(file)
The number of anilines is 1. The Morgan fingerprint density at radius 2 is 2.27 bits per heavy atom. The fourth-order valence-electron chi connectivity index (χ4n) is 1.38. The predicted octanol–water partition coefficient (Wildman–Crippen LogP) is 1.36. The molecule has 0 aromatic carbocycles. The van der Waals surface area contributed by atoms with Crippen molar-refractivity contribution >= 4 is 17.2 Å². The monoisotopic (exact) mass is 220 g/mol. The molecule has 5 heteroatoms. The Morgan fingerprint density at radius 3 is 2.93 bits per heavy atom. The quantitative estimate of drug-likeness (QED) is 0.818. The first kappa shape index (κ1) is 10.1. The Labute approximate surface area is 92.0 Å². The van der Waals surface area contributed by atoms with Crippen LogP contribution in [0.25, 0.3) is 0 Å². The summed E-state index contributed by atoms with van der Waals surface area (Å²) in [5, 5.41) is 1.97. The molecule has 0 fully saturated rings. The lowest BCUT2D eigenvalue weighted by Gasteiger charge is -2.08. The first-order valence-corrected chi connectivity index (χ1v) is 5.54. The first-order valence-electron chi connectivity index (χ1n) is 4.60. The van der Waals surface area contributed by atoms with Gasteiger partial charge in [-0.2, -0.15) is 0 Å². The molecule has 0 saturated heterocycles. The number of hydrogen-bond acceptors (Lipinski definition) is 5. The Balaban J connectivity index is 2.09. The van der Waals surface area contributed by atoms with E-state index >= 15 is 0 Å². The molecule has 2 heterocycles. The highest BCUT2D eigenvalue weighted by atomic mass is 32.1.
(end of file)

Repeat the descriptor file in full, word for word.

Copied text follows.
The number of anilines is 1. The Morgan fingerprint density at radius 2 is 2.27 bits per heavy atom. The fourth-order valence-electron chi connectivity index (χ4n) is 1.38. The predicted octanol–water partition coefficient (Wildman–Crippen LogP) is 1.36. The molecule has 0 aromatic carbocycles. The van der Waals surface area contributed by atoms with Crippen molar-refractivity contribution >= 4 is 17.2 Å². The monoisotopic (exact) mass is 220 g/mol. The molecule has 5 heteroatoms. The Morgan fingerprint density at radius 3 is 2.93 bits per heavy atom. The quantitative estimate of drug-likeness (QED) is 0.818. The first kappa shape index (κ1) is 10.1. The Labute approximate surface area is 92.0 Å². The van der Waals surface area contributed by atoms with Crippen LogP contribution in [0.25, 0.3) is 0 Å². The summed E-state index contributed by atoms with van der Waals surface area (Å²) in [5, 5.41) is 1.97. The molecule has 0 fully saturated rings. The lowest BCUT2D eigenvalue weighted by Gasteiger charge is -2.08. The first-order valence-corrected chi connectivity index (χ1v) is 5.54. The first-order valence-electron chi connectivity index (χ1n) is 4.60. The van der Waals surface area contributed by atoms with Gasteiger partial charge in [-0.2, -0.15) is 0 Å². The molecule has 0 saturated heterocycles. The number of hydrogen-bond acceptors (Lipinski definition) is 5. The Balaban J connectivity index is 2.09. The van der Waals surface area contributed by atoms with E-state index >= 15 is 0 Å². The molecule has 2 heterocycles. The highest BCUT2D eigenvalue weighted by atomic mass is 32.1.